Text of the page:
Wednesday, April 6, 2016

Towards a Critical Regionalism, Six Points for an Architecture of Resistance

By: Daniel Roman

The specific program of an actual art museum is relatively new, only about 200 years old. It first started as a private observation pass time; eventually it became public. A very important aspect of this building type is the effects of direct lighting on the pieces of art. Obviously lighting takes a very important roll on displaying art work at a gallery. There are many different of lighting types today that we have in our disposal. But does it really matter what light we use, better yet, what type of damage is being done to the art work, by improperly displaying them.           
 It is said that direct light will fade and affect the pigment of an art piece, but under what circumstances are these true, and is some art work better off displayed in natural light. The key word is direct sun exposure. Many architects have used skylights to illuminate an interior. Louis Khan is well known for his Skylight design in the Kimball Art Museum. In his design he was able to incorporate skylights that allowed indirect natural light in; the skylights redirect the light so that the light be casted along the walls, never directly to an art piece. Kenneth Frampton makes the argument that it is important that one allows natural light into a space for the light will change depending on time, season, and even humidity. This means at different times of a day, or season, an art piece will look and feel different. This allows an interaction with natural and allowing it to supplement our art work. For a lot of the materials and utensils that are used come from a natural state.
 N . Herascu, M. Simileanu, and R Radvan, discus the ageing of material by UV radiation. A reason why such thing occurs is the usage of natural material to create the art work. It is seen that when other media that is not mostly natural, the UV rays does not have much eff ect on to it. Even with in just one painting there are many ways in which it can be effected such as, physical-mechanical, biological damage, and physical-chemical damage. It is understandable as to why older artist from older times, your Monet, Picasso, or Georgia O’Keefe’s paintings are delicate, not only have they been through a lot of sense of physical treatments. But if exposed to sun light they would be a lot more effect do to that they were created in a time where natural material where used more.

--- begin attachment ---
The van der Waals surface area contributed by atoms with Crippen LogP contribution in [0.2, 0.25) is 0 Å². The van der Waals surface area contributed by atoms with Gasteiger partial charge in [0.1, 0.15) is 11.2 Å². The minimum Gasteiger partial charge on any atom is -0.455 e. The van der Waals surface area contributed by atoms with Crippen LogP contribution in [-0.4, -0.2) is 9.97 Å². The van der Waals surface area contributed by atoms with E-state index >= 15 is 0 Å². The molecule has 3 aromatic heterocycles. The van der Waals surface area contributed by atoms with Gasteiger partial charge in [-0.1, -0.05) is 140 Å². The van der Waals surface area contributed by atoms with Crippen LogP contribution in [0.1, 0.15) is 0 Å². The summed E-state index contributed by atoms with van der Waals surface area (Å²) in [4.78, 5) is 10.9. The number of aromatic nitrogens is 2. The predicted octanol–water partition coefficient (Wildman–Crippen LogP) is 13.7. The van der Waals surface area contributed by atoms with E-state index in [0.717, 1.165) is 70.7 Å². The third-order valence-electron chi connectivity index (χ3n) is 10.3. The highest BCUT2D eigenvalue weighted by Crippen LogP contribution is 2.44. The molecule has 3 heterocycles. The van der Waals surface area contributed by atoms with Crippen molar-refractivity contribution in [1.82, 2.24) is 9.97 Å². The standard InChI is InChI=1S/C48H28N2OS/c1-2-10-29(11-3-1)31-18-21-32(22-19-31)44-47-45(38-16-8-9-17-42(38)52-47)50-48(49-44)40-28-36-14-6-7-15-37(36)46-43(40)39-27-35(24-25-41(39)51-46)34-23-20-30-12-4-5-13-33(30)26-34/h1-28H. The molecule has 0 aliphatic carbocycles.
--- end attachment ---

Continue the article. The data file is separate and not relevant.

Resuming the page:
Even though museums carefully take-care the importance of masterpieces, there are some that are displayed in direct light, most of the time it is with the permission of the artist. Which may bring in the question if possibly other artist whom created the masterpiece that are sought out to be protected, would they possibly wanted to display their art in natural light? Modern day artist can make those decisions of lighting because they have the resources to know what effect what light has on their pieces. One can make the argument that 100 years ago, the same sun light was probably not as strong as it is today, in other words with light pollution and the destroying of the ozone layer. UV lights are much stronger now in days than back then. Perhaps it was not as big deal back then, let alone a huge effect. Many of these painting where kept away since many artists did not become truly famous or recognized until after their deaths. One thing is for sure, and that is the effect of the UV light on natural materials is a factual event.

N . Herascu, M. Simileanu, and R Radvan. “Romanian
Reports in Physics” Color change in artwork materials aged by UV radiation. National insistute
of research and development for optoelectronics, 2006

Frampton, Kenneth. “Towards a Critical Regionalism
Six Points for an Architecture of Resistance” Culture
Versus Nature: Topographyl, context, climate, light and tectonic Form.

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